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How to distinguish between Perigord black truffles and Chinese black truffles

There is nothing intrinsically wrong with Chinese truffles. Consumers simply need to be aware that Chinese black truffles (Tuber sinensis, Tuber indicum and Tuber himalayensis) are a different variety of black truffles than the prized Perigord black truffle (Tuber melanosporum).

Chinese truffles are winter black truffles, which are abundantly available in China, and wholesale for as little as $20 to $30 per pound.  In contrast, Perigord truffles, mostly harvested in France, start at $800 per pound wholesale.

Chinese truffles are often used in pate or economical truffle products.  There is demand for lower priced products containing truffles, and the Chinese truffle provides a solution for this market.  Consumers who are concerned about the type of truffles used in these products should read the packaging carefully or inquire with the manufacturer to determine the truffle variety used in the product.  The fact that the product is manufactured in France or Italy does not mean that the truffles are Perigord black truffles.

The only similarity between fresh Chinese truffles and Perigord black truffles is the appearance. Some varieties of Chinese black truffles (specifically Tuber himalayensis) look almost identical to Perigord black truffles, and would require a microscope to differentiate between the two truffle varieties.  The similarities between the two types of winter truffles stop with their appearance. In fact, there are numerous differences between Chinese truffles and Perigord black truffles including the fragrance, taste, texture, shape and the amount of veins.

Perigord Black Truffle

Perigord Black Truffle

Fragrance: First, and most notably, the fragrance of the two truffle varieties is strikingly different.  Chinese black truffles do not have a strong aroma.  In contrast, the slightly musky and slightly sweet aroma of Perigord black truffles is so pungent and unique, the earthy fragrance cannot be mistaken.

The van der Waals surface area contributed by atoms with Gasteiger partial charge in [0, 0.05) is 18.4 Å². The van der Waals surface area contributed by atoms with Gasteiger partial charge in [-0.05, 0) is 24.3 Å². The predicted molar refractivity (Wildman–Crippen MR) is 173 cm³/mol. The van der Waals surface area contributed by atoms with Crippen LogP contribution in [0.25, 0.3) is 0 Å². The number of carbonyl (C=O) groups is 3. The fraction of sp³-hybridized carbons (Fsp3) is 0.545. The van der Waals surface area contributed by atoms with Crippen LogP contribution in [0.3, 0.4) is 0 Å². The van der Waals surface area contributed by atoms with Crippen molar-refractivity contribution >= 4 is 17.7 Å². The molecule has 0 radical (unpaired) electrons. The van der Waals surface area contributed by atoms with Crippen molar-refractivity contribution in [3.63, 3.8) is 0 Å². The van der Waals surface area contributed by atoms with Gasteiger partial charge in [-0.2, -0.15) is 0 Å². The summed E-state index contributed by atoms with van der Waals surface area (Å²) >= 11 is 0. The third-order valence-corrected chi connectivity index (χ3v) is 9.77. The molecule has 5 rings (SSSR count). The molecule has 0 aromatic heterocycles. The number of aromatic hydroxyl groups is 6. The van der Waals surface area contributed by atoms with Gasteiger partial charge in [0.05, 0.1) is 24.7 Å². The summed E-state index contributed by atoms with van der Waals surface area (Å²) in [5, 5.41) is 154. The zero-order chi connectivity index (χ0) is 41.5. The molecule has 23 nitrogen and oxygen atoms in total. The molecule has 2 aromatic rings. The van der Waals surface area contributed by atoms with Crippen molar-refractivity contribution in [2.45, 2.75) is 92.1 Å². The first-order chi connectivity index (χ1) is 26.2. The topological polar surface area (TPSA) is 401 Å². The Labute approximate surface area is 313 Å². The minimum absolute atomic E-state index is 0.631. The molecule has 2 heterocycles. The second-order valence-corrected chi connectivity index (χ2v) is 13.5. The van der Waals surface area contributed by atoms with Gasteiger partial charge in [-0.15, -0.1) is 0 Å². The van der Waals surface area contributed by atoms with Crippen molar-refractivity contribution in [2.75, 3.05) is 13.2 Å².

Taste: The taste of the two truffle varieties is also a dead giveaway. When Perigord black truffles are fully mature and cooked (the heating process releases the truffle flavor), they have a distinct flavor, which is undeniably superior to the mild flavor of Chinese truffles.

Texture: Chinese truffles tend to be more elastic than Perigord Black truffles.  Sliced Chinese truffles generally won’t break because of the difference in elasticity; they are more likely to bend than break.

Shape: Perigord black truffles are frequently bulbous and irregular in shape, where Chinese truffles tend to be more on the round side.

Veins: When ripe, black truffles should be black inside with white veins.  Perigord black truffles are characterized by having many veins, where Chinese truffles may appear darker because they might have less veins and the veins are frequently smaller than those of the Perigord black truffle.

China is known for producing cheap “knock offs” of the real thing, and the Chinese truffle seems to follow this trend.  Though the Chinese truffles appear to be very similar to the world famous Perigord black truffle, the differences in taste, texture and aroma are profound.  There is no substitute for the divine fragrance and rich earthy flavor of Perigord black truffles.

 

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